Courage is not simply one of the virtues but the form of every virtue at the testing point, which means at the point of highest reality. - C. S. Lewis

    Perfect courage is to do without witnesses what one would be capable of doing with the world looking on. - François, Duc de La Rochefoucauld

    I guess it comes to a point where what matters is the character of the individual. To quote one of my favorite movies, "Ethics..."

    -Jon Polito as Johnny Caspar. I'll save you the whole line, but if interested check out "Miller's Crossing" (And the name has nothing to do with it.)

    Honor Super Omnia-
    Jason Miller

  • Jason Miller-476791 (12/3/2009)


    ... It comes down to having to trust SOMEONE at some point...

    Aren't these the people that you get insurance bonding for? So it really comes down to paying someone else to ensure the trust.

    Wayne
    Microsoft Certified Master: SQL Server 2008
    Author - SQL Server T-SQL Recipes


    If you can't explain to another person how the code that you're copying from the internet works, then DON'T USE IT on a production system! After all, you will be the one supporting it!
    Links:
    For better assistance in answering your questions
    Performance Problems
    Common date/time routines
    Understanding and Using APPLY Part 1 & Part 2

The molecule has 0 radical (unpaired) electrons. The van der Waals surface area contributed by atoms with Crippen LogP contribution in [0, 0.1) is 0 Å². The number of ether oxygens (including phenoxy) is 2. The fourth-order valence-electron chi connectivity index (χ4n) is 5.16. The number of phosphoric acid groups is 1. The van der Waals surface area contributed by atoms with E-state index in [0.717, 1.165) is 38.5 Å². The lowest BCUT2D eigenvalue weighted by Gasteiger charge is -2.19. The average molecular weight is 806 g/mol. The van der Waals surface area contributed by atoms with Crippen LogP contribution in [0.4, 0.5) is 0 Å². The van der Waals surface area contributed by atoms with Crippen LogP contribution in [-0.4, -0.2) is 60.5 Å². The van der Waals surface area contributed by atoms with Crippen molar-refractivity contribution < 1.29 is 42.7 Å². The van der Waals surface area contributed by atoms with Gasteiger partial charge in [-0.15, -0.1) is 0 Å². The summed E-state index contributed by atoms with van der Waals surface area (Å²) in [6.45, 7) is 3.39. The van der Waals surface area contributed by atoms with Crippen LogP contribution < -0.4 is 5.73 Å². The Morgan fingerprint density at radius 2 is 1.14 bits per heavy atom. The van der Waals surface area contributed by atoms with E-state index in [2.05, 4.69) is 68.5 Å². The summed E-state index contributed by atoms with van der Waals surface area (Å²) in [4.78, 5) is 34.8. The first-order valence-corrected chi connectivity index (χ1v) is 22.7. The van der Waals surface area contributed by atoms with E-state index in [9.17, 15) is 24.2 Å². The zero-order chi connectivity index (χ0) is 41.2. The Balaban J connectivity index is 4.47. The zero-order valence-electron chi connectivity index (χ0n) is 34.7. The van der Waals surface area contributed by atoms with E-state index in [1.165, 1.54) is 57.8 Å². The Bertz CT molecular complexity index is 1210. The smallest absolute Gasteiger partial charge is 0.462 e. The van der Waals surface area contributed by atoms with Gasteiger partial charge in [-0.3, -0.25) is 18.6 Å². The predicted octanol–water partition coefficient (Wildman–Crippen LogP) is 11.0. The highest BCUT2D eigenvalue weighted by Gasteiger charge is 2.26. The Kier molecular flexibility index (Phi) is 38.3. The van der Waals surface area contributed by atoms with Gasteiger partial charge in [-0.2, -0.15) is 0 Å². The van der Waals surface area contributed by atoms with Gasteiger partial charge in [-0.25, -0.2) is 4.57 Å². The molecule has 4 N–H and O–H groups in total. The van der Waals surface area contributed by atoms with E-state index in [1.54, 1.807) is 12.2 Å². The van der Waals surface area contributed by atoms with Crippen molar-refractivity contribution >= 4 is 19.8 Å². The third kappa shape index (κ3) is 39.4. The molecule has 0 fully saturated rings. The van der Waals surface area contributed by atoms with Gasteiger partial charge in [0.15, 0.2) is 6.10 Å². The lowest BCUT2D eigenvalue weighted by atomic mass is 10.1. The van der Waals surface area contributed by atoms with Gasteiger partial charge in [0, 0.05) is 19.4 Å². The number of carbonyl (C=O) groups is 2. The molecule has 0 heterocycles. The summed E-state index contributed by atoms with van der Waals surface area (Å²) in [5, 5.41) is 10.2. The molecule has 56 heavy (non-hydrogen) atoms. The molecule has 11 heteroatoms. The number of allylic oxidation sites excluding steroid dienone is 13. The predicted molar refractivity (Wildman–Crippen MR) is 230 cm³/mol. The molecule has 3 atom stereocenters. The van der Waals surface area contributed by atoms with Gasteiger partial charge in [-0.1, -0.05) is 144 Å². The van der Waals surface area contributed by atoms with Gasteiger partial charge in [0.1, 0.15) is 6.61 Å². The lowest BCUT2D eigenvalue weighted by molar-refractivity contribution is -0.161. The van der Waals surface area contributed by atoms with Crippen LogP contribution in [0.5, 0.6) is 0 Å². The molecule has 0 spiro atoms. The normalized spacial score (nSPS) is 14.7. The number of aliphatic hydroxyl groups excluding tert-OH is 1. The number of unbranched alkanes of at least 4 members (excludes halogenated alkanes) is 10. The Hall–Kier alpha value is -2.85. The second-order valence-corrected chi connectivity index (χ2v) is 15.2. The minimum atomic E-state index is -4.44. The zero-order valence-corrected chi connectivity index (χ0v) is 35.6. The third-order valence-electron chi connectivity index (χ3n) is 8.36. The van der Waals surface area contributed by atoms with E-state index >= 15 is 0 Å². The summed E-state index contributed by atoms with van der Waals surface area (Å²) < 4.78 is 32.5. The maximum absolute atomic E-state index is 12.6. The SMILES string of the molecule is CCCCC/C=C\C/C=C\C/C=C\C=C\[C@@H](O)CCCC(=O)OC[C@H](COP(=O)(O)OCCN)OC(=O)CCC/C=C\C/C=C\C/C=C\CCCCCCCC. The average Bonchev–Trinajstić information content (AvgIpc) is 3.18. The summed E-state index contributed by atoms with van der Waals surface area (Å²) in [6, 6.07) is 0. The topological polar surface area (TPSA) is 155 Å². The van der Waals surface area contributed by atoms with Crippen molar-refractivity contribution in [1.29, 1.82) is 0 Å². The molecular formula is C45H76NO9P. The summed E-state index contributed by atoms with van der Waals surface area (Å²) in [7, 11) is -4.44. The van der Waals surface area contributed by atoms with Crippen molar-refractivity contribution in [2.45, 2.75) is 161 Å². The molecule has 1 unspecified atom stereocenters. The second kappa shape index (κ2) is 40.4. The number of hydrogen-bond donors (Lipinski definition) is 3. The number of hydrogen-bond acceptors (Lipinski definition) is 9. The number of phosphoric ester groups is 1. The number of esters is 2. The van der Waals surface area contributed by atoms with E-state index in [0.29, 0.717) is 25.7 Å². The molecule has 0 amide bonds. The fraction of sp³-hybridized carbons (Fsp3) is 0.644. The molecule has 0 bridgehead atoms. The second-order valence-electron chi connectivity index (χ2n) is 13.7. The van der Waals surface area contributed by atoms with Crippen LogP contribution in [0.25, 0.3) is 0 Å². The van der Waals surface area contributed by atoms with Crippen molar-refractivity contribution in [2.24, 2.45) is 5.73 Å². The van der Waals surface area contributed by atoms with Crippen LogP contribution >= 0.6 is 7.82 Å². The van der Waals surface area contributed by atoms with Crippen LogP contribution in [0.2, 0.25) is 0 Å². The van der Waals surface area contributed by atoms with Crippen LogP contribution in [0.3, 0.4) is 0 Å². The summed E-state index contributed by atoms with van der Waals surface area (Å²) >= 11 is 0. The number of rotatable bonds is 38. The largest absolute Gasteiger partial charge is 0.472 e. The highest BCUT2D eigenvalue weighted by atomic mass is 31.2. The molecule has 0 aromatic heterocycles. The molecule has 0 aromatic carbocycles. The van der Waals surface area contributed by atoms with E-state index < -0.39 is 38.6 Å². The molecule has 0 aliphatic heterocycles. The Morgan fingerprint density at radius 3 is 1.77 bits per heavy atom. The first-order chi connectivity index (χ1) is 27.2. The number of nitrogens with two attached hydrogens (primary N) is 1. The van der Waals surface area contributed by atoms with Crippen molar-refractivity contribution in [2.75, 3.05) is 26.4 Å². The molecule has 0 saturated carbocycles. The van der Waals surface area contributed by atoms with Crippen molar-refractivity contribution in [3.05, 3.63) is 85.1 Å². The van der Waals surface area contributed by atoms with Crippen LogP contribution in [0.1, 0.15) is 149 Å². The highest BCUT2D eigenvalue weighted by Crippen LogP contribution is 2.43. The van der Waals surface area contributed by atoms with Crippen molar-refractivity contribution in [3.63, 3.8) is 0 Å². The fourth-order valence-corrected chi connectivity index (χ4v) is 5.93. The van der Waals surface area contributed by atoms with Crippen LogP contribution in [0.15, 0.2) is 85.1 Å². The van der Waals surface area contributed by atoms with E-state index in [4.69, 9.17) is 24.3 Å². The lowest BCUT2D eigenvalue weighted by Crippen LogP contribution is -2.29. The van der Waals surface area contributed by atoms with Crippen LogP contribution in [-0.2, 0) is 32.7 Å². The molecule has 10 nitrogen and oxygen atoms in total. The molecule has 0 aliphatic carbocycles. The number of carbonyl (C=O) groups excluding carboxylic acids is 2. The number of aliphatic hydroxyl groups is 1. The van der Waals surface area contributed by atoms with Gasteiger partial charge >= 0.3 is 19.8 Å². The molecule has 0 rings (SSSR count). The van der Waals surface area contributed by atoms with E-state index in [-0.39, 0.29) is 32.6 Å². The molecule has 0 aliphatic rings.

• WayneS (12/3/2009)


    Aren't these the people that you get insurance bonding for? So it really comes down to paying someone else to ensure the trust.

    At some point, there is a requirement for trust. Peel back a layer on the onion enough times, eventually you get to the core...

    Honor Super Omnia-
    Jason Miller

  • A recent poster mentioned having to trust somebody sometime and I largely agree, but the compliance (internal controls, whatever) group doesn't need high level access, they need to be able to check logs and to see if internal controls are being followed, but that doesn't translate into high level access, maybe for the tools but not necessarily for the people themselves.

    In many cases I wouldn't trust the compliance people with high level access, the reason? They often don't have strong knowledge of the software, they are usually "process" people they know more about security and process than SQL Server or Windows. But then again that is my experience, mileage may vary..

    CEWII